You might soon be able to checkout books using automated self-service kiosks at more branches of the Philadelphia library system.
Library Automation Technologies President and CEO Oleg Boyarsky said that the company has been discussing the possibility with representatives of the Free Library of Philadelphia.
“Because of the economy, the demand for free services that the library provides has drastically gone up, and it’s very difficult to hire additional staff,” Bovarsky said in a telephone interview.
Sandra Horrocks, Free Library of Philadelphia’s vice president of communications and development said that the organization is considering the benefits of more self-service kiosks.
“We have self-service kiosks in some locations, and we’ll definitely want to get more,” she said in a telephone interview. “It’s a service to the patrons. We’re 111 positions down right now through the library system. We don’t expect additional staff anytime soon.”
Recently spared by Mayor Nutter’s $3.84 billion budget and five-year plan, Philadelphia’s library system is looking to salvage what remains. Boyarsky said that in addition to financial savings, the self-service technology could re-focus staff on addressing more critical functions of the library.
On Monday, the library kiosk manufacturer announced in a press release the completion of the first phase of its rollout plan for the San Diego Public Library.
San Diego’s 33-branch library system has integrated 36 of the self-checkout machines into more than half of their branches. Each wireless device was customized to fit the library’s needs and the machines were modified to seamlessly match decor.
“In a big way, [San Diego] decided that city-wide, they need to take advantage of the automation of technology,” Boyarsky said. “It’s very exciting, especially because it’s San Diego. It’s very high tech and a very big deal.”
LAT has had one of its kiosks installed in the Free Library’s Andora branch in northwest Philadelphia for more than four years, when the company was first testing its new wireless kiosk technology locally.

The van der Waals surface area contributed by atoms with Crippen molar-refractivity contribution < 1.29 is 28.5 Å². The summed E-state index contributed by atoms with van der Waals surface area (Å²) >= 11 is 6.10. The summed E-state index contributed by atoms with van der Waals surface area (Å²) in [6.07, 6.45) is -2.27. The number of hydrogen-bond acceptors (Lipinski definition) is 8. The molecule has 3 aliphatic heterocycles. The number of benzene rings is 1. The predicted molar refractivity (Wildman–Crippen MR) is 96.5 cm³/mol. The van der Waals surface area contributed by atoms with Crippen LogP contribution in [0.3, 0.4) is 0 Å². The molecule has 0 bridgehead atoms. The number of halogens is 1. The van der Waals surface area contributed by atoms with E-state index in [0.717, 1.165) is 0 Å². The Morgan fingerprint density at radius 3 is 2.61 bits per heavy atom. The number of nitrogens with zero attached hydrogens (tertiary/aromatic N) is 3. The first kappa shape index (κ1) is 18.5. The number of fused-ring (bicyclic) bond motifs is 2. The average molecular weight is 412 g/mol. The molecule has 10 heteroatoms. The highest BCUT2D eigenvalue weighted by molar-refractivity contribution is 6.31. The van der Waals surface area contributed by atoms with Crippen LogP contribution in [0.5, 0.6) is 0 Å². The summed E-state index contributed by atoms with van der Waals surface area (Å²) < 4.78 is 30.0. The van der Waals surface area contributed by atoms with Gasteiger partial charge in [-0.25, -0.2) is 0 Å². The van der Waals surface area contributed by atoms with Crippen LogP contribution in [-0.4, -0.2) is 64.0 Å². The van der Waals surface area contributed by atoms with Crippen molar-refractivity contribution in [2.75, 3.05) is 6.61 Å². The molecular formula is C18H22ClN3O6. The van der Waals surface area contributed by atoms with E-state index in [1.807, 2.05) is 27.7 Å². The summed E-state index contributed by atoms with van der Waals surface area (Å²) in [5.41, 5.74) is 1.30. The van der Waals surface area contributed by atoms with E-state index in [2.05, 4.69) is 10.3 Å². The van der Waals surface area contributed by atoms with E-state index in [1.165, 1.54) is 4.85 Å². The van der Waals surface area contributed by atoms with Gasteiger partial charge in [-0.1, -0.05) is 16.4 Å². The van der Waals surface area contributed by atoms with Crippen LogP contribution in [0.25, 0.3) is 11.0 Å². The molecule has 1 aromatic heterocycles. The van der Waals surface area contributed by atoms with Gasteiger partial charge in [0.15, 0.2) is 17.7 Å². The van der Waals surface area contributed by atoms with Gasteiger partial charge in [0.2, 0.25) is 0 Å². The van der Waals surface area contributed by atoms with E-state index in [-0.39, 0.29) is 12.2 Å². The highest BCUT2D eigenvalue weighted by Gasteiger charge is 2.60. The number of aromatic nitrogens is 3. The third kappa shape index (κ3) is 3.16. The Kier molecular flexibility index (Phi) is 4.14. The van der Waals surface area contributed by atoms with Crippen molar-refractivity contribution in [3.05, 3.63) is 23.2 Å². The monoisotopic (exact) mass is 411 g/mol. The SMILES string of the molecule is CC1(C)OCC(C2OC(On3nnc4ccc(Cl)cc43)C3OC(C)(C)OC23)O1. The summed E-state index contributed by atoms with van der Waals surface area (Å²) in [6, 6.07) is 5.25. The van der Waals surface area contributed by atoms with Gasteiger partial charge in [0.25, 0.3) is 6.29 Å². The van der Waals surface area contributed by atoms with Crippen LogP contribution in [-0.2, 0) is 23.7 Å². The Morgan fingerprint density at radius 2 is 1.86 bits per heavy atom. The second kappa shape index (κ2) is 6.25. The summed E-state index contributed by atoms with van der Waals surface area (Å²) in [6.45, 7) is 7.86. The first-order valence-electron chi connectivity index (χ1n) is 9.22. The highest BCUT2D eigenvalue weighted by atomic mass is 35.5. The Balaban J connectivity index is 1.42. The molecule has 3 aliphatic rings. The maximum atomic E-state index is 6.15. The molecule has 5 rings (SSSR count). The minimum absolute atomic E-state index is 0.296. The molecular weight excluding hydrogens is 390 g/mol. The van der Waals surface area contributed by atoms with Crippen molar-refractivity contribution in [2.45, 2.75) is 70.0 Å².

“I’m happy to say that this day, that same unit still works and is still being used,” Boyarsky said.
Boyarsky said that because of scale and of issues specific to each branch, the two parties have discussed how to best handle deployment. One issue they’ve discussed is security pertaining to CD and DVD media – often the library’s most popular collection – which has a higher rate of theft than paper material.
“With the advent of EBay and craigslist, [stealing media] has become a very nice little side business for a lot of folks across the country. We are the only firm with a solution specific to libraries that eliminates theft problems and provides self-checkout capabilities,” he said.
Boyarsky says that a primary selling point of the company’s technology is a unique user interface that provides animated instructions with pictures and inviting voice prompts that help all patronss, young and old, native and foreign.
On the back-end, system administrators can track kiosk statistics and even change what the patrons see on the screen. Libraries can promote upcoming events, post advisories and communicate with patrons on a large scale.
The company currently has installations in Colorado, Ohio, Florida, and California. It has recently targeted universities, with roll outs including the University of Washington in Washington State, and George Washington University in Washington, D.C.
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